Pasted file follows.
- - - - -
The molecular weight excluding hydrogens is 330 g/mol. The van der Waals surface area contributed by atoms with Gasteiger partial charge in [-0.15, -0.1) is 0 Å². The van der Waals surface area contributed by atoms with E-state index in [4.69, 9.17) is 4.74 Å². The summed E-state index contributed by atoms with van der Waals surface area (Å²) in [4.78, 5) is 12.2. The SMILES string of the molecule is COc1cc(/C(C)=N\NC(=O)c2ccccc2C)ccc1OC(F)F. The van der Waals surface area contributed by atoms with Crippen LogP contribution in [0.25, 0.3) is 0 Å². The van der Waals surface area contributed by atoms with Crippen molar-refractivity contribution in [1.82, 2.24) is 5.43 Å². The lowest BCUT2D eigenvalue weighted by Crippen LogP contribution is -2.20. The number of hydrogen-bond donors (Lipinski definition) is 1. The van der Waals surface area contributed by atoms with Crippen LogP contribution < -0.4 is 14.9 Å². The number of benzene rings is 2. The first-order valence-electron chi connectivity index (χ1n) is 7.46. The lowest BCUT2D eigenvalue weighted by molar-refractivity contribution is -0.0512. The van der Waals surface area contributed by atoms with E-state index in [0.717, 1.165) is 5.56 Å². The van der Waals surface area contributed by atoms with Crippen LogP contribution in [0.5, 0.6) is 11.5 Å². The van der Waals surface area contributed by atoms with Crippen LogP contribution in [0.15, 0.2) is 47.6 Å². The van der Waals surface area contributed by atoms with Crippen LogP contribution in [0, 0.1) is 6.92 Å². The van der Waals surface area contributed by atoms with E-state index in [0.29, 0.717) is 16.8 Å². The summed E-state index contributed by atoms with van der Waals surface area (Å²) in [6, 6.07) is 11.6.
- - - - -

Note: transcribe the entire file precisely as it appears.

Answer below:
The molecular weight excluding hydrogens is 330 g/mol. The van der Waals surface area contributed by atoms with Gasteiger partial charge in [-0.15, -0.1) is 0 Å². The van der Waals surface area contributed by atoms with E-state index in [4.69, 9.17) is 4.74 Å². The summed E-state index contributed by atoms with van der Waals surface area (Å²) in [4.78, 5) is 12.2. The SMILES string of the molecule is COc1cc(/C(C)=N\NC(=O)c2ccccc2C)ccc1OC(F)F. The van der Waals surface area contributed by atoms with Crippen LogP contribution in [0.25, 0.3) is 0 Å². The van der Waals surface area contributed by atoms with Crippen molar-refractivity contribution in [1.82, 2.24) is 5.43 Å². The lowest BCUT2D eigenvalue weighted by Crippen LogP contribution is -2.20. The number of hydrogen-bond donors (Lipinski definition) is 1. The van der Waals surface area contributed by atoms with Crippen LogP contribution < -0.4 is 14.9 Å². The number of benzene rings is 2. The first-order valence-electron chi connectivity index (χ1n) is 7.46. The lowest BCUT2D eigenvalue weighted by molar-refractivity contribution is -0.0512. The van der Waals surface area contributed by atoms with E-state index in [0.717, 1.165) is 5.56 Å². The van der Waals surface area contributed by atoms with Crippen LogP contribution in [0.5, 0.6) is 11.5 Å². The van der Waals surface area contributed by atoms with Crippen LogP contribution in [0.15, 0.2) is 47.6 Å². The van der Waals surface area contributed by atoms with Crippen LogP contribution in [0, 0.1) is 6.92 Å². The van der Waals surface area contributed by atoms with E-state index in [0.29, 0.717) is 16.8 Å². The summed E-state index contributed by atoms with van der Waals surface area (Å²) in [6, 6.07) is 11.6.